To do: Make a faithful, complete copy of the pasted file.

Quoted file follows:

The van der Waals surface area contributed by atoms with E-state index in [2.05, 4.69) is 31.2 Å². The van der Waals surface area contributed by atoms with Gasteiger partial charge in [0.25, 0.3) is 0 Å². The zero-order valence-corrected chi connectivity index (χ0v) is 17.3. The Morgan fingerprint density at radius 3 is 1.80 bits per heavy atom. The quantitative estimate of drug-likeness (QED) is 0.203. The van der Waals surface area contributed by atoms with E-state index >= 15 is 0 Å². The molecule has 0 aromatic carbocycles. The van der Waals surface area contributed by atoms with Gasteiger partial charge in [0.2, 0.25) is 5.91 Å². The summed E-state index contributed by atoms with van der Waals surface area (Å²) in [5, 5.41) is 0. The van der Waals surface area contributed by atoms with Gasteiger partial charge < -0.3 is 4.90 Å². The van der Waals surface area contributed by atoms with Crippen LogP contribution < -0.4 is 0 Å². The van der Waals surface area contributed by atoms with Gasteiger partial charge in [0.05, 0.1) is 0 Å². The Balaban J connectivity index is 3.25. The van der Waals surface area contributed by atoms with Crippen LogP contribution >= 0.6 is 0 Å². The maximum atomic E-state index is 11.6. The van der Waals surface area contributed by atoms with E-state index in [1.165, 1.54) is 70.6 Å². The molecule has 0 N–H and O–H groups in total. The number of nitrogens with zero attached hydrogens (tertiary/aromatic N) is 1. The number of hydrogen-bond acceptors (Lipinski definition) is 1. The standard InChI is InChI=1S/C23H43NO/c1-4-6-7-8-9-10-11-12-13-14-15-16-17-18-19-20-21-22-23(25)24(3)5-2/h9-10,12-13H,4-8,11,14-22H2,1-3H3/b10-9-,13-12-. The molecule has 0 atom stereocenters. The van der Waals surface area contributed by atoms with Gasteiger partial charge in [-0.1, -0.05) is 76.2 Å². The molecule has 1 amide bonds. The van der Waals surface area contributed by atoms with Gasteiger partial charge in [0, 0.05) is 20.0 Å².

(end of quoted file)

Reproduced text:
The van der Waals surface area contributed by atoms with E-state index in [2.05, 4.69) is 31.2 Å². The van der Waals surface area contributed by atoms with Gasteiger partial charge in [0.25, 0.3) is 0 Å². The zero-order valence-corrected chi connectivity index (χ0v) is 17.3. The Morgan fingerprint density at radius 3 is 1.80 bits per heavy atom. The quantitative estimate of drug-likeness (QED) is 0.203. The van der Waals surface area contributed by atoms with E-state index >= 15 is 0 Å². The molecule has 0 aromatic carbocycles. The van der Waals surface area contributed by atoms with Gasteiger partial charge in [0.2, 0.25) is 5.91 Å². The summed E-state index contributed by atoms with van der Waals surface area (Å²) in [5, 5.41) is 0. The van der Waals surface area contributed by atoms with Gasteiger partial charge < -0.3 is 4.90 Å². The van der Waals surface area contributed by atoms with Crippen LogP contribution < -0.4 is 0 Å². The van der Waals surface area contributed by atoms with Gasteiger partial charge in [0.05, 0.1) is 0 Å². The Balaban J connectivity index is 3.25. The van der Waals surface area contributed by atoms with Crippen LogP contribution >= 0.6 is 0 Å². The maximum atomic E-state index is 11.6. The van der Waals surface area contributed by atoms with E-state index in [1.165, 1.54) is 70.6 Å². The molecule has 0 N–H and O–H groups in total. The number of nitrogens with zero attached hydrogens (tertiary/aromatic N) is 1. The number of hydrogen-bond acceptors (Lipinski definition) is 1. The standard InChI is InChI=1S/C23H43NO/c1-4-6-7-8-9-10-11-12-13-14-15-16-17-18-19-20-21-22-23(25)24(3)5-2/h9-10,12-13H,4-8,11,14-22H2,1-3H3/b10-9-,13-12-. The molecule has 0 atom stereocenters. The van der Waals surface area contributed by atoms with Gasteiger partial charge in [-0.1, -0.05) is 76.2 Å². The molecule has 1 amide bonds. The van der Waals surface area contributed by atoms with Gasteiger partial charge in [0, 0.05) is 20.0 Å².